The season of cold, gray, wind and light rain has started in Ikuna and I cannot say that I am terribly excited, but it is kind of a nice break from the sweltering Dar heat. I will be going back to Dar es Salaam on the 2nd for my Close of Service Seminar. I cannot believe that it is already time to say good-bye. After all of my bitching and mood swinging, after all of the lonely and lost moments, and all of the feel good weeks, I feel totally unprepared to leave. I do not feel like I am done here. I don’t know what to do about any of it…well, I do, but it’s not ready to be blogged out yet.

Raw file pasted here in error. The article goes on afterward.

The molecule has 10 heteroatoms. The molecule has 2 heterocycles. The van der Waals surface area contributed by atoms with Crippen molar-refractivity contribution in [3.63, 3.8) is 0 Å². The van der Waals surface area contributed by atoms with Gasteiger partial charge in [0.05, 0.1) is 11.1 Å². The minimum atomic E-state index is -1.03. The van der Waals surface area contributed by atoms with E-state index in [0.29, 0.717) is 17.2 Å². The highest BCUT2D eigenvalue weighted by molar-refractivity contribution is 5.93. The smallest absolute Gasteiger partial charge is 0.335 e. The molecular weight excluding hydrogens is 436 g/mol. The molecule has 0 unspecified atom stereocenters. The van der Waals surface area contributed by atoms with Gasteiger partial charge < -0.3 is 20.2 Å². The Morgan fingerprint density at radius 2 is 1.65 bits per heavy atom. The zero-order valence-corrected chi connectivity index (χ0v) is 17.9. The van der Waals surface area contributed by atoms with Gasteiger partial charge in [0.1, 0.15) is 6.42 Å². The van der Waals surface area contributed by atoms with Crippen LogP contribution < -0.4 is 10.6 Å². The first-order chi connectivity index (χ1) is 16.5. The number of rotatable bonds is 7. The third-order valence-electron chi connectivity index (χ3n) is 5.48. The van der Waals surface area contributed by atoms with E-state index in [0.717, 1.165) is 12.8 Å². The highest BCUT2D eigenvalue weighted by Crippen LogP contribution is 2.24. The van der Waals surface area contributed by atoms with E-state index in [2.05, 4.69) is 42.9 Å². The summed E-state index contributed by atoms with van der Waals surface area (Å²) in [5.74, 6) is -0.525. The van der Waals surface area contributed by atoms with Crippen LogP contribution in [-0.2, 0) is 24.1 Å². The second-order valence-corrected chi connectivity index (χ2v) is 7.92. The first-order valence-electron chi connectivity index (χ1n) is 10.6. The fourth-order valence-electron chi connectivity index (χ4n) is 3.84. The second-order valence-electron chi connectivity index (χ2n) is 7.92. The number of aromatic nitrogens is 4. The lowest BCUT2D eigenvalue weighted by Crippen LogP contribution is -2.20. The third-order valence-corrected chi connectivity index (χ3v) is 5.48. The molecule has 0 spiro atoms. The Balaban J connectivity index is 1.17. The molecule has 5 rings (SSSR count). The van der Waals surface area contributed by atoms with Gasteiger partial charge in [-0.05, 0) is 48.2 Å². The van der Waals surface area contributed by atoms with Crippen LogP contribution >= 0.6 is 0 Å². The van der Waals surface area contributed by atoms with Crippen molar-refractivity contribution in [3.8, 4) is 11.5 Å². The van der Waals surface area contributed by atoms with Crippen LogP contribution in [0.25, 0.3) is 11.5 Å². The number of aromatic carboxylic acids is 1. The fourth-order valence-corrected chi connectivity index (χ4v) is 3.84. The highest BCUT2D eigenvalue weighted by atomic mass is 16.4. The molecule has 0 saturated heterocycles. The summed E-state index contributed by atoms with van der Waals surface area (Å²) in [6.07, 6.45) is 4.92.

Until I figure it out, or someone just tells me what the hell is going on, I’ll just say that in the end all that I have ever felt was love reciprocated: a constant exchange of objects in motion staying in motion, as my heart fills to exploding from the volume and ever expanding degree of all of this awesome Energy.
Flat Stanley Visits Morogoro
Beach Sun Rise